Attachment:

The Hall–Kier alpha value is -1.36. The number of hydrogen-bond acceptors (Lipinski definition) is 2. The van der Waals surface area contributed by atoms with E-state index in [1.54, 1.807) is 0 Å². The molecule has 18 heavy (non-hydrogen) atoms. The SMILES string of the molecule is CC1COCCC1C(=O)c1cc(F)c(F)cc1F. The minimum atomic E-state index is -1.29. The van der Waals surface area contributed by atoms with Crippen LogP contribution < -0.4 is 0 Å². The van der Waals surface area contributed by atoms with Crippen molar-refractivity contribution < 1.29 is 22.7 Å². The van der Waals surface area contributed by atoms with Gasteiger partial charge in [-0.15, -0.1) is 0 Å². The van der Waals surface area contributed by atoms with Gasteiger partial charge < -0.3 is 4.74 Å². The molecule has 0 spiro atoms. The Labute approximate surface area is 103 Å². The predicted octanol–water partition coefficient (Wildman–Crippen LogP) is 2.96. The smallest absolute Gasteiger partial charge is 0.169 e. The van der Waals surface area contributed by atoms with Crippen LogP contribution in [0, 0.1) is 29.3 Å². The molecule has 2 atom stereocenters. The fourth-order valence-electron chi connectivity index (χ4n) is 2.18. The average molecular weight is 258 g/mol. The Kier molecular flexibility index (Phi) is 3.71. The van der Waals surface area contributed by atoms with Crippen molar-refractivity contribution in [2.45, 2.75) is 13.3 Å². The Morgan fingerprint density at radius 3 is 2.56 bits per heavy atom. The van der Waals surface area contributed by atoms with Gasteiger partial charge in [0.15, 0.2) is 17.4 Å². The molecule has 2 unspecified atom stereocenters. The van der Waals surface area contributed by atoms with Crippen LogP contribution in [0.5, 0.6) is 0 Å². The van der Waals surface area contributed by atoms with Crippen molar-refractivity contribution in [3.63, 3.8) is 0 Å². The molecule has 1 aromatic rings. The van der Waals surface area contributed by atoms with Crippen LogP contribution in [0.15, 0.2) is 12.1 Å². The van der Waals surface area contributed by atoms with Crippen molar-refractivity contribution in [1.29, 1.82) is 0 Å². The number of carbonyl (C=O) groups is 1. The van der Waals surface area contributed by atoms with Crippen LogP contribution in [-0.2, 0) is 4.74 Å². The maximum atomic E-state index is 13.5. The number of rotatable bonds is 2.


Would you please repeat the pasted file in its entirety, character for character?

The Hall–Kier alpha value is -1.36. The number of hydrogen-bond acceptors (Lipinski definition) is 2. The van der Waals surface area contributed by atoms with E-state index in [1.54, 1.807) is 0 Å². The molecule has 18 heavy (non-hydrogen) atoms. The SMILES string of the molecule is CC1COCCC1C(=O)c1cc(F)c(F)cc1F. The minimum atomic E-state index is -1.29. The van der Waals surface area contributed by atoms with Crippen LogP contribution < -0.4 is 0 Å². The van der Waals surface area contributed by atoms with Crippen molar-refractivity contribution < 1.29 is 22.7 Å². The van der Waals surface area contributed by atoms with Gasteiger partial charge in [-0.15, -0.1) is 0 Å². The van der Waals surface area contributed by atoms with Gasteiger partial charge < -0.3 is 4.74 Å². The molecule has 0 spiro atoms. The Labute approximate surface area is 103 Å². The predicted octanol–water partition coefficient (Wildman–Crippen LogP) is 2.96. The smallest absolute Gasteiger partial charge is 0.169 e. The van der Waals surface area contributed by atoms with Crippen LogP contribution in [0, 0.1) is 29.3 Å². The molecule has 2 atom stereocenters. The fourth-order valence-electron chi connectivity index (χ4n) is 2.18. The average molecular weight is 258 g/mol. The Kier molecular flexibility index (Phi) is 3.71. The van der Waals surface area contributed by atoms with Crippen molar-refractivity contribution in [2.45, 2.75) is 13.3 Å². The Morgan fingerprint density at radius 3 is 2.56 bits per heavy atom. The van der Waals surface area contributed by atoms with Gasteiger partial charge in [0.15, 0.2) is 17.4 Å². The molecule has 2 unspecified atom stereocenters. The van der Waals surface area contributed by atoms with Crippen LogP contribution in [0.5, 0.6) is 0 Å². The van der Waals surface area contributed by atoms with Crippen molar-refractivity contribution in [3.63, 3.8) is 0 Å². The molecule has 1 aromatic rings. The van der Waals surface area contributed by atoms with Crippen LogP contribution in [0.15, 0.2) is 12.1 Å². The van der Waals surface area contributed by atoms with Crippen molar-refractivity contribution in [1.29, 1.82) is 0 Å². The number of carbonyl (C=O) groups is 1. The van der Waals surface area contributed by atoms with Crippen LogP contribution in [-0.2, 0) is 4.74 Å². The maximum atomic E-state index is 13.5. The number of rotatable bonds is 2.